Hillary Clinton to hold meeting with black activists on Friday

Two Black Lives Matter leaders on the Hillary Clinton meeting
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Two Black Lives Matter leaders on the Hillary Clinton meeting 10:04

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  • Hillary Clinton will meet with members of Black Lives Matter and other affiliated groups Friday at the National Council of Negro Women in Washington, D.C.
  • "We sort of see this meeting as part of an ongoing conversation that we are having with different parts of the movement and other stake holders, activists and people who have been working on criminal justice issues and sentencing reform," an aide said

Washington (CNN)Hillary Clinton will meet with members of Black Lives Matter and other affiliated groups Friday at the National Council of Negro Women in Washington, according to multiple sources with knowledge of the meeting.

The Clinton campaign would not list who will attend the meeting, but the aide characterized the meeting as "important" and said that people are traveling from across the country to attend.
One known attendee: Deray McKesson, a well known and outspoken racial activists with a sizable Twitter following.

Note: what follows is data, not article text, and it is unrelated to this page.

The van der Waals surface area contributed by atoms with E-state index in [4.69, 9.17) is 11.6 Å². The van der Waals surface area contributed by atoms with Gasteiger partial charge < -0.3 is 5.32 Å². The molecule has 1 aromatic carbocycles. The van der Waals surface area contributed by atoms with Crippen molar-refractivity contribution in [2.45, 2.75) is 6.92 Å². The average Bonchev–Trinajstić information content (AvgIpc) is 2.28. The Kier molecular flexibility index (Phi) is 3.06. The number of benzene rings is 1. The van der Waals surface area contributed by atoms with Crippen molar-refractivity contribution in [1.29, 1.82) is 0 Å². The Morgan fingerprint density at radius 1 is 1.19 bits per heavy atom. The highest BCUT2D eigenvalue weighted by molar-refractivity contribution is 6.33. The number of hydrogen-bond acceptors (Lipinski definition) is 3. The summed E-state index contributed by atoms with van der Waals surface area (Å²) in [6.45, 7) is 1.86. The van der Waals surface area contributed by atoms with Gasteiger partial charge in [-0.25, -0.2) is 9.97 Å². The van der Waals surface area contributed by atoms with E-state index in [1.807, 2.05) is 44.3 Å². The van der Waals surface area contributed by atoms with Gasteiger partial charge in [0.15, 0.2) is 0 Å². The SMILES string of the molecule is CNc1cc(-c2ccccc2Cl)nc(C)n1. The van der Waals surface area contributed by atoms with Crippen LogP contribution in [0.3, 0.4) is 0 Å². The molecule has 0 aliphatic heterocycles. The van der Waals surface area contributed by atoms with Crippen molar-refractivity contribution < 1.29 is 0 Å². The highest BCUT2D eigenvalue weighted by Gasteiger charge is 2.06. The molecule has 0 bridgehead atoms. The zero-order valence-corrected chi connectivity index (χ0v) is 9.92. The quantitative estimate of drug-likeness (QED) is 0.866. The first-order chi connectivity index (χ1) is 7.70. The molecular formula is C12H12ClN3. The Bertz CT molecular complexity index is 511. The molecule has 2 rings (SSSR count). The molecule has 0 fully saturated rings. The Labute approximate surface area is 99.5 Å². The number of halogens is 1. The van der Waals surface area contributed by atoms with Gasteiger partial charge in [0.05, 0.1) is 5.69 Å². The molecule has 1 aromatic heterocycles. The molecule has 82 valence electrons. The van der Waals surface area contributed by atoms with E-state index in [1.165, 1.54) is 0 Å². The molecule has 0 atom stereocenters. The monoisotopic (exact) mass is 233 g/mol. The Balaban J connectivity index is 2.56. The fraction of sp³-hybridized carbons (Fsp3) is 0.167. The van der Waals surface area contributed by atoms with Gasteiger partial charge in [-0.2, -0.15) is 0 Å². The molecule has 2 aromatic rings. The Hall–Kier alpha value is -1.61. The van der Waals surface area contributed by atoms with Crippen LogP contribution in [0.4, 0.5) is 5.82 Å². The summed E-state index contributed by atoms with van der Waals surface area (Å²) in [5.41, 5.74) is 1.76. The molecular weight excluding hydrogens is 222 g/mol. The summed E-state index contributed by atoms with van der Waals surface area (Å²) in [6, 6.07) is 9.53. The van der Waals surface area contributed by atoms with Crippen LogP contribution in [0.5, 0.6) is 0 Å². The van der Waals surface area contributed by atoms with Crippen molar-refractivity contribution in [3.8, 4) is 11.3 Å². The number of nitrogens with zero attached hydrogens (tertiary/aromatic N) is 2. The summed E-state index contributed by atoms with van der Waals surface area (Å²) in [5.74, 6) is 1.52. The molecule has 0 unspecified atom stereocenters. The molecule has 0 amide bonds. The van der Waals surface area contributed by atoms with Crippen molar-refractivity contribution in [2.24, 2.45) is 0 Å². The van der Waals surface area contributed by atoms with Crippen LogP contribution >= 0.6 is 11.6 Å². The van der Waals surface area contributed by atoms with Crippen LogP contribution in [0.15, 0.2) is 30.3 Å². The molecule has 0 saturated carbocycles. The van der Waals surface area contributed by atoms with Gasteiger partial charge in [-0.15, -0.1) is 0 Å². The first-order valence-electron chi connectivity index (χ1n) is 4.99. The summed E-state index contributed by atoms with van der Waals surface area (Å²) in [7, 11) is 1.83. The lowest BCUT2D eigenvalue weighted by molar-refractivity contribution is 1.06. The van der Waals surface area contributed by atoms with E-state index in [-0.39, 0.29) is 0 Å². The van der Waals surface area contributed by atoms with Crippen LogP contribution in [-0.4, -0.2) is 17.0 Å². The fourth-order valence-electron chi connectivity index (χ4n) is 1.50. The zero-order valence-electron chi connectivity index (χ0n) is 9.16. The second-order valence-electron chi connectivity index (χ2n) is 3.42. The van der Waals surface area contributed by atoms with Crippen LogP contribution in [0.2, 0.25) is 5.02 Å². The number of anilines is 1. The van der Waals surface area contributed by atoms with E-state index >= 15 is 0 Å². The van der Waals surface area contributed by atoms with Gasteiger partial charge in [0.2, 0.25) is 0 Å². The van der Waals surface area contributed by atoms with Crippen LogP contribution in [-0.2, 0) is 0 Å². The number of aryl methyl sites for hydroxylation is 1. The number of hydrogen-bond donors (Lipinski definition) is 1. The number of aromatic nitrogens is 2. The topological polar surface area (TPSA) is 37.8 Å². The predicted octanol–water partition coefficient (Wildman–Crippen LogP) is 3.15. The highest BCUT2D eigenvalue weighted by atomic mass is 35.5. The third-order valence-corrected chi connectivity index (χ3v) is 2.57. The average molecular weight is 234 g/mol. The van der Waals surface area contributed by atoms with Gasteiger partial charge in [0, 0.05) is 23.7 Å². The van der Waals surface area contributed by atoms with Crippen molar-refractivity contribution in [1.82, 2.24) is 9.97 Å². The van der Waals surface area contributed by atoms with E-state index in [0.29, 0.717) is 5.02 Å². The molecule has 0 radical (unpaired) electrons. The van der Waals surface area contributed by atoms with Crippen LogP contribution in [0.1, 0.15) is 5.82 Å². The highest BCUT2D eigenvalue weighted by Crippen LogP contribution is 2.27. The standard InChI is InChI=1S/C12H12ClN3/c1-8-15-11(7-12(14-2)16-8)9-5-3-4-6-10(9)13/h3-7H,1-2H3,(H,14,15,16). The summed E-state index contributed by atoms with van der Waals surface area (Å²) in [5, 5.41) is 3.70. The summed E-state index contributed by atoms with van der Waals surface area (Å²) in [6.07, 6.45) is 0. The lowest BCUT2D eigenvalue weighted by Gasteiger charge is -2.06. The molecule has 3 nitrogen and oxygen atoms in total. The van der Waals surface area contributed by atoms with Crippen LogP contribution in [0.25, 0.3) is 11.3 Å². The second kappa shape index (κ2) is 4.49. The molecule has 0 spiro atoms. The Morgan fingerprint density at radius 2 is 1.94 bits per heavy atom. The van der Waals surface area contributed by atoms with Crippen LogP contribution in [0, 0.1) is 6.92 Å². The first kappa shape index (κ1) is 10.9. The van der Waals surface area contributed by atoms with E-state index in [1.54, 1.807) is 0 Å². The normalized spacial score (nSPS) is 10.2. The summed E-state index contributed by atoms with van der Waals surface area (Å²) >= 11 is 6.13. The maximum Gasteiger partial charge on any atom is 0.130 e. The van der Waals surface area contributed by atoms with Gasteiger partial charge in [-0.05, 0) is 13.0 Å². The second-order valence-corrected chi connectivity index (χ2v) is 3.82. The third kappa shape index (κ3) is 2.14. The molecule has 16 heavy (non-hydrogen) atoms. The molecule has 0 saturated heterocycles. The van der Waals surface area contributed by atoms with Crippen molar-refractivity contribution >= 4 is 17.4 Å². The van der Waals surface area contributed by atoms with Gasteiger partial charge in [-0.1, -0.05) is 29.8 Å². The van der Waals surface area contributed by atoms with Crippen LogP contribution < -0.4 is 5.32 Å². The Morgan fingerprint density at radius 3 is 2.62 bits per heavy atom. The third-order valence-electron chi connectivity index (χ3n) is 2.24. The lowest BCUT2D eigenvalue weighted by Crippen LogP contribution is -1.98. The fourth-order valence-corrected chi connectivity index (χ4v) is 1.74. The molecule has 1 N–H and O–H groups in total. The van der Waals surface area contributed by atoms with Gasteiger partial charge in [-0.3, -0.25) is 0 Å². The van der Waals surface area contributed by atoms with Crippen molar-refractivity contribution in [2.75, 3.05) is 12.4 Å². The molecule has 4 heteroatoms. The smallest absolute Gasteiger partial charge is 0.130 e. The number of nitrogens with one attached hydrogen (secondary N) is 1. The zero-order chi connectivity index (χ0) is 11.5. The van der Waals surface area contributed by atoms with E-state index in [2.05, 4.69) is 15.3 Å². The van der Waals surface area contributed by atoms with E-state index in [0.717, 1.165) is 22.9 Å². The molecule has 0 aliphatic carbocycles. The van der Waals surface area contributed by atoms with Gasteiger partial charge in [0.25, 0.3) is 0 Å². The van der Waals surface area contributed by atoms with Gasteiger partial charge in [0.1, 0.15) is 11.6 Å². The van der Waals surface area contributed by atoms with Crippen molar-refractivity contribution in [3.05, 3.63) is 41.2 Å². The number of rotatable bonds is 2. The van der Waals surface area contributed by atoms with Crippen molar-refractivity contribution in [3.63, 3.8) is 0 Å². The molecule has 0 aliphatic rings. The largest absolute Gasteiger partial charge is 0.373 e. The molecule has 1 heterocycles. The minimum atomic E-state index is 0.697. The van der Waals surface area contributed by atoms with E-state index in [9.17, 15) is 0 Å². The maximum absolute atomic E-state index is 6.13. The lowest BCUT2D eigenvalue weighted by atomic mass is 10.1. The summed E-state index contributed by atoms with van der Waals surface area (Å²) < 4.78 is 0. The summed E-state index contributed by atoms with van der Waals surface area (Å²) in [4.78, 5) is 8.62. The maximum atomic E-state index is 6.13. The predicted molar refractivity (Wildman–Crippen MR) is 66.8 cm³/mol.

Members of Campaign Zero, an organization affiliated with the Black Lives Matter movement working to end police brutality, will also attend the meeting.
    "We sort of see this meeting as part of an ongoing conversation that we are having with different parts of the movement and other stake holders, activists and people who have been working on criminal justice issues and sentencing reform," the aide said.
    The aide added, "This is something we wanted to do from the beginning in terms of reaching out to different people, stakeholders, activists and people working on criminal justice reform. Hillary Clinton believes that it is important to engage a range of people on policy."
    Clinton has made criminal justice reform a priority in her presidential campaign. Her first speech as a candidate was on addressing police brutality with body cameras and in July, Clinton told a largely black audience in South Carolina that it is time for the United States to confront "systemic racism."
    But Clinton's overtures to the community of activists have not been universally well received. During an event outside St. Louis in June, the presidential candidate said, "All lives matter," a phrase seen as a slight to the Black Lives Matter movement.
    Clinton and Black Lives Matter activists also had a frank and at times tense discussion behind closed doors in New Hampshire in August. Though the activists appreciated Clinton meeting with them, they told reporters after that they never heard "a reflection on (Clinton's) part in perpetuating white supremacist violence" and that Clinton "gave the answer she wanted to give."
    But Clinton has not been the most targeted Democratic presidential hopeful to feel the brunt of Black Lives Matters protests. Seconds after Vermont independent senator Bernie Sanders took the stage at an event in Seattle in August, a dozen protesters from the city's Black Lives Matter chapter jumped barricades around the stage and grabbed the microphone from the senator. They eventually shut down the event.